This might be the most important piece of apparel you pack. As you’ll inevitably frame a picture of yourself floating through chest deep powder, color is important. But you also need dependable warmth as temperatures can get cold in northern Japan. Our pick is Columbia’s Ex Diamond Insulated Jacket. Why? First, Columbia’s OutDry Extreme technology is nothing short of amazing. Rather than having the waterproof breathable membrane on the outside (where it inevitably gets clogged due to sweat) Columbia figured out that it works best on the OUTSIDE of the jacket. Not only is the membrane super durable, but inside there’s a soft mesh fabric that wicks sweat better than anything I’ve tested in years. Plus the cut is perfect—on both the men’s and women’s models. The tail is longer than normal; it drops mid-hip on the sides and swoops down past your butt in the back. Not only does this mean your underside is warmer on the chairlift, but the lines are more flattering. Plus there’s no chance of a gap between your ski pants and the bottom of the jacket.

Columbia HeatZone 1000 TurboDown Long Hooded Parka ($650)
This is a big coat, but on those late nights when you’re walking back to your hotel after belting out 70s hits at karaoke, you’ll be glad you brought it along. Not only does the 1000 TurboDown Wave Insulation jacket have Omni-Heat reflective lining, but it’s also seam sealed. The jacket is made with the same technology Columbia uses on their Iditarod parka—although the jacket is stylish, you could wear it on Mt. Everest it is so warm. The hand warmer pockets are perfect—there are a lot of pockets on this travel-friendly jacket. And the long, thigh-length cut keeps you warm down to your knees, without compromising your stride. I love the synthetic fur liner for style and protection from the snow, but you can zip if off if you want a look that’s more Manhattan than Alaskan.

Zip Down Pant

Columbia Titanium Zip Down Pant ($250)
Ski pants can make or break your outfit. If they are too tight, you’ll have a hard time flexing in all the right places when you’re carving turns. But too big of a cut can be unflattering. Columbia has been leading the yoga/trail pant category with their Back Beauty line, so it shouldn’t have come as a surprise that the new ski pant fits perfectly. They are OmniTech waterproof/breathable and fully seam sealed with zippered hand pockets, a thigh pocket, and a nice discrete zippered pocket just under the back waistband for cash and credit card. The zippers on the inside of the thigh kept me from getting overheated on the hike from the highest lift to the summit of Niseko.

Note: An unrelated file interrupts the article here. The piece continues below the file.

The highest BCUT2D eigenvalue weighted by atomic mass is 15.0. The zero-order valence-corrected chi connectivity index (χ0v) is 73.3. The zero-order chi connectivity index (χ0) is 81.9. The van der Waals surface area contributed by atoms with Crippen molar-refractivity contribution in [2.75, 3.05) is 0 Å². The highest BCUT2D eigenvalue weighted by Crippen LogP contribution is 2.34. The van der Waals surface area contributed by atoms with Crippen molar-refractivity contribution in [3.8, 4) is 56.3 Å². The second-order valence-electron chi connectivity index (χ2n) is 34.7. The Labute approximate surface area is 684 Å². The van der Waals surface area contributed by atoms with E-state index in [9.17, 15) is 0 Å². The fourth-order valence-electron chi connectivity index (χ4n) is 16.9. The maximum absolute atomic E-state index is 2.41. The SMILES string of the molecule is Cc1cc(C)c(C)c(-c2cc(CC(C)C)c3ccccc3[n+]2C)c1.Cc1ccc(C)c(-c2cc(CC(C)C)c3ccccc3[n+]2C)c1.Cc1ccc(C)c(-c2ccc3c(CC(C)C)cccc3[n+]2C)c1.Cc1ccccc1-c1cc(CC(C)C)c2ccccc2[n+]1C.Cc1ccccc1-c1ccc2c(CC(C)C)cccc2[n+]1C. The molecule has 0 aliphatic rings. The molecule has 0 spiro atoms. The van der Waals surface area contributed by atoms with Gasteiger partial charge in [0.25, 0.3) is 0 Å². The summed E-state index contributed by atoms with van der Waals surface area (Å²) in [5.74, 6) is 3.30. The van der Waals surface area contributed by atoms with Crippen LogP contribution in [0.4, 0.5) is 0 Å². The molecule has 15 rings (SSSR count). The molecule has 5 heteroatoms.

Fireside Sherpa Shrug

Columbia Fireside Sherpa Shrug ($75)
No visit to Niseko would be complete without visiting an onsen. Japan is famous for its public baths—we bathed in the pools at the Hotel Vale. There are two sections for the onsen—one for men and the other for women. Since you bathe in the buff, we were relieved at the single-sex arrangements. After you’ve scrubbed down and soaked in the hot pools, you’ll want something soft and fluffy to wear back to your room. There’s a big front hand warmer pocket and fluffy hood that keeps your head warm—a good thing if you’ve neglected to fully dry your hair. The Fireside Sherpa Shrug from Columbia is one of the most original pieces I’ve seen in a long time. The material is a luxuriously soft fleece. At first I scratched my head over the short sleeves—but the cute design just makes the piece more wearable. You can toss it over a T-shirt or turtleneck and jeans, or over your nightgown when you go out to the kitchen for morning coffee. It’s the ultimate après ski apparel—soft, comfortable, and cut. No doubt, this is the “it” gift every ski girl wants under the Christmas tree this year.

Best Gear Choices

Smith I/OS Goggle with ChromaPop lenses ($210)
We first tried Smith’s ChromaPop lenses on sunglasses and loved the true color. This year, Smith introduced the technology in ski goggles and we love them. We field tested the goggles in Japan. In terms of a big windshield, the I/OS gets our vote. There are no irritating shadows or blind spots—just great visibility. We used both the Storm Lens, with its 50 percent light transfer and the Everyday Lens that lets in 25 percent of the light.

Icebreaker Ellipse Vest ($180)
A vest gives you terrific warmth without weight. Trouble is, it can also pad your mid section so much you begin to look like Mrs. Clause after a winter of testing Christmas cookies. The Elipse solves both issues. It is warm, with a barely-there profile. The chest panels have a MerinoLoft insulation—basically more wool than the tightly woven merino that makes up the back and torso.

Wagner Custom

Wagner Custom Skis
So you’re flying halfway across the country to ski. You’re hoping on powder, but the snow gods aren’t always kind. So what boards do you bring? You could plan on renting (the snowsport shops at both Hirafu and Rusutsu Resort have top-of-the-line equipment). But I’m always more comfortable with my own skis. After years of carting around a minimum of 2 pair of skis in my airline luggage (something big and wide for powder and a good pair of GS skis for hard-packed groomers), I finally got tired of the 6 ski quiver. I traded them all in a for a single pair of Wagner Customs. The price is a bit steep (a pair starts at about $1750—which is a few hundred dollars more than top-of-the line production models from other companies), but my boards (130 on the shovel, 94 on the waist, and 110 on the tail) replaced my K2 Koombacks, my Pontoons, and my Salomon Origins. And they hold an edge on ultra-fast groomed runs without a wrestling match, and floated through the feather-light Niseko powder.